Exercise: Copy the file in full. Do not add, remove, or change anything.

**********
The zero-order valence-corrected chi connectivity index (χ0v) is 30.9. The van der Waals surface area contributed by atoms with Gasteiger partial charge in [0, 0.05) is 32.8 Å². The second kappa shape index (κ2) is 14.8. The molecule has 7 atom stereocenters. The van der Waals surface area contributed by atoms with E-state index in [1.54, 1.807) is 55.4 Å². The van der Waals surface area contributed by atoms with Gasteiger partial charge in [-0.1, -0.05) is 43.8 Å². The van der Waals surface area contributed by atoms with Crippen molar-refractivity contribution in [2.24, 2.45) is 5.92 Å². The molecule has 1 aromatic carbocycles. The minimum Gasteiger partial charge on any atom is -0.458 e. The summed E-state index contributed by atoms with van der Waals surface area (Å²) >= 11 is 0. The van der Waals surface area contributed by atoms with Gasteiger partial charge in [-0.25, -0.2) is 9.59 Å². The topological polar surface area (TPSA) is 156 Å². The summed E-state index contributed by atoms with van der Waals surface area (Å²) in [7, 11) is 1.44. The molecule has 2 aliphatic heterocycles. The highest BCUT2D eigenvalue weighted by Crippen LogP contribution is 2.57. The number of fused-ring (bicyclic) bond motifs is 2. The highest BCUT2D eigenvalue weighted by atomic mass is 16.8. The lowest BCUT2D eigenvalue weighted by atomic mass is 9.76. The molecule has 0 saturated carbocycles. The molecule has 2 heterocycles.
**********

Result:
The zero-order valence-corrected chi connectivity index (χ0v) is 30.9. The van der Waals surface area contributed by atoms with Gasteiger partial charge in [0, 0.05) is 32.8 Å². The second kappa shape index (κ2) is 14.8. The molecule has 7 atom stereocenters. The van der Waals surface area contributed by atoms with E-state index in [1.54, 1.807) is 55.4 Å². The van der Waals surface area contributed by atoms with Gasteiger partial charge in [-0.1, -0.05) is 43.8 Å². The van der Waals surface area contributed by atoms with Crippen molar-refractivity contribution in [2.24, 2.45) is 5.92 Å². The molecule has 1 aromatic carbocycles. The minimum Gasteiger partial charge on any atom is -0.458 e. The summed E-state index contributed by atoms with van der Waals surface area (Å²) >= 11 is 0. The van der Waals surface area contributed by atoms with Gasteiger partial charge in [-0.25, -0.2) is 9.59 Å². The topological polar surface area (TPSA) is 156 Å². The summed E-state index contributed by atoms with van der Waals surface area (Å²) in [7, 11) is 1.44. The molecule has 2 aliphatic heterocycles. The highest BCUT2D eigenvalue weighted by Crippen LogP contribution is 2.57. The number of fused-ring (bicyclic) bond motifs is 2. The highest BCUT2D eigenvalue weighted by atomic mass is 16.8. The lowest BCUT2D eigenvalue weighted by atomic mass is 9.76. The molecule has 0 saturated carbocycles. The molecule has 2 heterocycles.